Is free software anarchist or capitalist? Some call it communist, others
say it is capitalist, anarchist... Who is right? Who is right, and do
the following comments made by former Microsoft CEO Steve Ballmer make
Linux is a tough competitor. There's no company called Linux, there's
barely a Linux road map. Yet Linux sort of springs organically from the
earth. And it had, you know, the characteristics of communism that
people love so very, very much about it. That is, it's free.
Proprietary software favours monopolies of companies that control almost
the entirety of a market. It is impossible to achieve a good market
position with proprietary software alone, so in order to compete many
companies must use free software. Nowadays it is difficult to find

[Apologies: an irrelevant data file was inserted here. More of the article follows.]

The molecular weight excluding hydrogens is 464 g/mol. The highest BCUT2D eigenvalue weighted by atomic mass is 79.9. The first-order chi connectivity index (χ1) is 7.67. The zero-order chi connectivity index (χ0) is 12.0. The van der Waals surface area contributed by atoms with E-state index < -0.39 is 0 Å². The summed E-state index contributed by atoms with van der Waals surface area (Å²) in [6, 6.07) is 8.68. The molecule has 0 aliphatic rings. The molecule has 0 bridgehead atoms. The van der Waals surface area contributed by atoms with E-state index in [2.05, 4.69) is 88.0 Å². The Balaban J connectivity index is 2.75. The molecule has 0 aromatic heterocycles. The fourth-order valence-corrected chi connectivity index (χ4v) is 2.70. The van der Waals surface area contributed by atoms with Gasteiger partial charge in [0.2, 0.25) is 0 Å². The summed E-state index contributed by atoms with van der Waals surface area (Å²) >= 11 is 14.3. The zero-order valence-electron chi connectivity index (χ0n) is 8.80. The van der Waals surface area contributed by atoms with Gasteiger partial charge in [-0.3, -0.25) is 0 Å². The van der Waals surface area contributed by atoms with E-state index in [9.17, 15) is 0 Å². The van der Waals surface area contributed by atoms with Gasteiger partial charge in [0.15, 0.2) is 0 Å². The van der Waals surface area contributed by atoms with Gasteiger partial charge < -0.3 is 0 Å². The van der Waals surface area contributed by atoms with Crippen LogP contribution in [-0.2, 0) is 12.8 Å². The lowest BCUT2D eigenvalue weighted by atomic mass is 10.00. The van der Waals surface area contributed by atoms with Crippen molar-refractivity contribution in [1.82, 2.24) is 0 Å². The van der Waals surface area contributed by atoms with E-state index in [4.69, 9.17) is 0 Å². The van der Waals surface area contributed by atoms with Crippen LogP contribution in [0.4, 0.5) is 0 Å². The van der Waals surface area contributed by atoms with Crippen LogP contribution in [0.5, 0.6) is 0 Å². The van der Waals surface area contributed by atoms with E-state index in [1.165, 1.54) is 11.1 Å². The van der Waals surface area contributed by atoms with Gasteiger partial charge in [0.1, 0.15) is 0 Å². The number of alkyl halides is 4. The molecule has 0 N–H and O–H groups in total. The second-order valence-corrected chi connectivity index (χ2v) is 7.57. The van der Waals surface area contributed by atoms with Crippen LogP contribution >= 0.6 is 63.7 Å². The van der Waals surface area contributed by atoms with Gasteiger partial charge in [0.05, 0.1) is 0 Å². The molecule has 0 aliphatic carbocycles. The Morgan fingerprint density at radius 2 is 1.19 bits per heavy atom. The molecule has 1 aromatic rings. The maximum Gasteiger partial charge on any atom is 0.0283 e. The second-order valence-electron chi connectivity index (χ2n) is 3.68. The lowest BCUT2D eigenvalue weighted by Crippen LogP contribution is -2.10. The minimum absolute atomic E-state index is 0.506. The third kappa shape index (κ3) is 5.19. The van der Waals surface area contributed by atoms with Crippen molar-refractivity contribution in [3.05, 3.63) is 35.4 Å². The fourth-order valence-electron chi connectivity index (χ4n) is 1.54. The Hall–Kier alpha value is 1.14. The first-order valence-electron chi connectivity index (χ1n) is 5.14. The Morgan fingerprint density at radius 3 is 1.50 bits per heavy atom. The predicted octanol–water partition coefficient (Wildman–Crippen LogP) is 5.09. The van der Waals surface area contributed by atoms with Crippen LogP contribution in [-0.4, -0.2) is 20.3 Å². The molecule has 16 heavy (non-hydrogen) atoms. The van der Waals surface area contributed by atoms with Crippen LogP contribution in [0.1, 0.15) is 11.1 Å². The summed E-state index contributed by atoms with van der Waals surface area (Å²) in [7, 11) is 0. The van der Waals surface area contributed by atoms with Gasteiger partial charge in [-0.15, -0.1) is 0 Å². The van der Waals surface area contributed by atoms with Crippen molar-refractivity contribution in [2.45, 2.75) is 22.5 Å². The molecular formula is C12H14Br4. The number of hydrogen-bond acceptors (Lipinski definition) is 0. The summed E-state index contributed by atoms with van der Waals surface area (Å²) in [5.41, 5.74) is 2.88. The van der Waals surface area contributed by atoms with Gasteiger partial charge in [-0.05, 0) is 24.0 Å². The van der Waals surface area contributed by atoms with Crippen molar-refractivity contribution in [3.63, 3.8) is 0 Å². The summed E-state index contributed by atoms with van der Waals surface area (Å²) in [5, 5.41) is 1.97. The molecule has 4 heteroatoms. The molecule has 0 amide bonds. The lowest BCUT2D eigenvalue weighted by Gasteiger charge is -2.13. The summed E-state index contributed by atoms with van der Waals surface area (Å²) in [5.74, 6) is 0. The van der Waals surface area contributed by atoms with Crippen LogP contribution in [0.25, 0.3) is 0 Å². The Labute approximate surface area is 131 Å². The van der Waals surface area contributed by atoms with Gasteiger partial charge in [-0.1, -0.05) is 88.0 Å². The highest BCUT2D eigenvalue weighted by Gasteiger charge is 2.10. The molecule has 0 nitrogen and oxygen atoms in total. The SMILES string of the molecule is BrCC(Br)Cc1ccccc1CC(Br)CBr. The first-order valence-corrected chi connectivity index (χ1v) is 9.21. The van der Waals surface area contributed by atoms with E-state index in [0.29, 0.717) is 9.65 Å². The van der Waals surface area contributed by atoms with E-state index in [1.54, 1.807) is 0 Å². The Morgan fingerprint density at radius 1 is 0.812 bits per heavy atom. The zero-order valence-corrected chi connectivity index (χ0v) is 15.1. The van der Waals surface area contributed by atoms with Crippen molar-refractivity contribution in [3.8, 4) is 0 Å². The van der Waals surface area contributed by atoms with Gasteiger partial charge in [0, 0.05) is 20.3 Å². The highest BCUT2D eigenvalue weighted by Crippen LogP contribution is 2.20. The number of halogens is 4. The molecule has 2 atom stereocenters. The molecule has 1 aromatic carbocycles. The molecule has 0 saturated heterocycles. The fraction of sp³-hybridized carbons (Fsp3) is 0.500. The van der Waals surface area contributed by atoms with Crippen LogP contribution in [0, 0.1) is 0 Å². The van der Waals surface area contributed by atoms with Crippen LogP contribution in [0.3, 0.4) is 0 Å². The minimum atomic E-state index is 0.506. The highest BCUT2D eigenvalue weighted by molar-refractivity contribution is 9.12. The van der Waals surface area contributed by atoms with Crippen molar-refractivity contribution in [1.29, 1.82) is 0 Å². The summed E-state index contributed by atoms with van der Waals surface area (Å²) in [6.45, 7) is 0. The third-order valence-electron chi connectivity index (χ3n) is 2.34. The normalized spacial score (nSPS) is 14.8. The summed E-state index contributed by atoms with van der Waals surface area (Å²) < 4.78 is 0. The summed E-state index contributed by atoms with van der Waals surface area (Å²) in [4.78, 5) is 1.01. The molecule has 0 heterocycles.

technology companies that do not make considerable use of free software.
Of course, there are different capitalist currents. Free software, in
any case, has a place in this type of society as long as there is a
demand for it or its use provides a competitive advantage.
Free software ends the unjust power that programmers have over
Since anarchism is about ending the authority imposed on the individual,
the freedoms granted by free software mean liberation.
Other political systems
Free software is used in a wide variety of political systems. What's the problem? North Korea, for example, developed a GNU/Linux distribution called Red Star OS.
I consider it absurd to frame free software in a particular political
system. It is undoubtedly more efficient and secure than proprietary
software, and countless political models can benefit from its adoption.
Proprietary software is like
alchemy, while free
software is like science. No wonder almost all
and web servers run on free software.